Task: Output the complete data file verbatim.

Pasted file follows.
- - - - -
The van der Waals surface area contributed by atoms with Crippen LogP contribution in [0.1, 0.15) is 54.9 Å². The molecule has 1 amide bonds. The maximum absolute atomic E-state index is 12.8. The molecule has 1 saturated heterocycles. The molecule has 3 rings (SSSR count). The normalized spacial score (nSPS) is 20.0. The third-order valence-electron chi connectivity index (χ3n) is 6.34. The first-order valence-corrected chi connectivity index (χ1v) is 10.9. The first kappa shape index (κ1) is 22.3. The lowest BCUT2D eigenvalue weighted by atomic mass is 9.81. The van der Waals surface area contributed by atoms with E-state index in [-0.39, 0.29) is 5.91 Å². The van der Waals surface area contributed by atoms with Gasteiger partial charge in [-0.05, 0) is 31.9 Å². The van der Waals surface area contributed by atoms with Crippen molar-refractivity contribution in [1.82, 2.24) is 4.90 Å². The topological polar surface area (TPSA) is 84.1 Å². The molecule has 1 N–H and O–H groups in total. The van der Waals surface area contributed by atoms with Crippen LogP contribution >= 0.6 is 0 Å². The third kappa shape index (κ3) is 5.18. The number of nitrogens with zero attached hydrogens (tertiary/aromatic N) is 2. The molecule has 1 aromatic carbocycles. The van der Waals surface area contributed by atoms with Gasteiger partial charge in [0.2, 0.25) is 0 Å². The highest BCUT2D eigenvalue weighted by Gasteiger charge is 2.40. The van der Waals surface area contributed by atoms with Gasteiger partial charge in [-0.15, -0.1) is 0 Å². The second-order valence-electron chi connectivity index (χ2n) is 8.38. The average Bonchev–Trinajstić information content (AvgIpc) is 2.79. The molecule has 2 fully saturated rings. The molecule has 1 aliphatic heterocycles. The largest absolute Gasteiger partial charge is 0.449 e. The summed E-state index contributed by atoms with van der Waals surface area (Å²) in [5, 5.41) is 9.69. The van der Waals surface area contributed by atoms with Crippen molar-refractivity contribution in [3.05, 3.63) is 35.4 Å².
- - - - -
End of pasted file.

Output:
The van der Waals surface area contributed by atoms with Crippen LogP contribution in [0.1, 0.15) is 54.9 Å². The molecule has 1 amide bonds. The maximum absolute atomic E-state index is 12.8. The molecule has 1 saturated heterocycles. The molecule has 3 rings (SSSR count). The normalized spacial score (nSPS) is 20.0. The third-order valence-electron chi connectivity index (χ3n) is 6.34. The first-order valence-corrected chi connectivity index (χ1v) is 10.9. The first kappa shape index (κ1) is 22.3. The lowest BCUT2D eigenvalue weighted by atomic mass is 9.81. The van der Waals surface area contributed by atoms with E-state index in [-0.39, 0.29) is 5.91 Å². The van der Waals surface area contributed by atoms with Gasteiger partial charge in [-0.05, 0) is 31.9 Å². The van der Waals surface area contributed by atoms with Crippen molar-refractivity contribution in [1.82, 2.24) is 4.90 Å². The topological polar surface area (TPSA) is 84.1 Å². The molecule has 1 N–H and O–H groups in total. The van der Waals surface area contributed by atoms with Crippen LogP contribution >= 0.6 is 0 Å². The third kappa shape index (κ3) is 5.18. The number of nitrogens with zero attached hydrogens (tertiary/aromatic N) is 2. The molecule has 1 aromatic carbocycles. The van der Waals surface area contributed by atoms with Gasteiger partial charge in [0.2, 0.25) is 0 Å². The highest BCUT2D eigenvalue weighted by Gasteiger charge is 2.40. The van der Waals surface area contributed by atoms with Gasteiger partial charge in [-0.15, -0.1) is 0 Å². The second-order valence-electron chi connectivity index (χ2n) is 8.38. The average Bonchev–Trinajstić information content (AvgIpc) is 2.79. The molecule has 2 fully saturated rings. The molecule has 1 aliphatic heterocycles. The largest absolute Gasteiger partial charge is 0.449 e. The summed E-state index contributed by atoms with van der Waals surface area (Å²) in [5, 5.41) is 9.69. The van der Waals surface area contributed by atoms with Crippen molar-refractivity contribution in [3.05, 3.63) is 35.4 Å².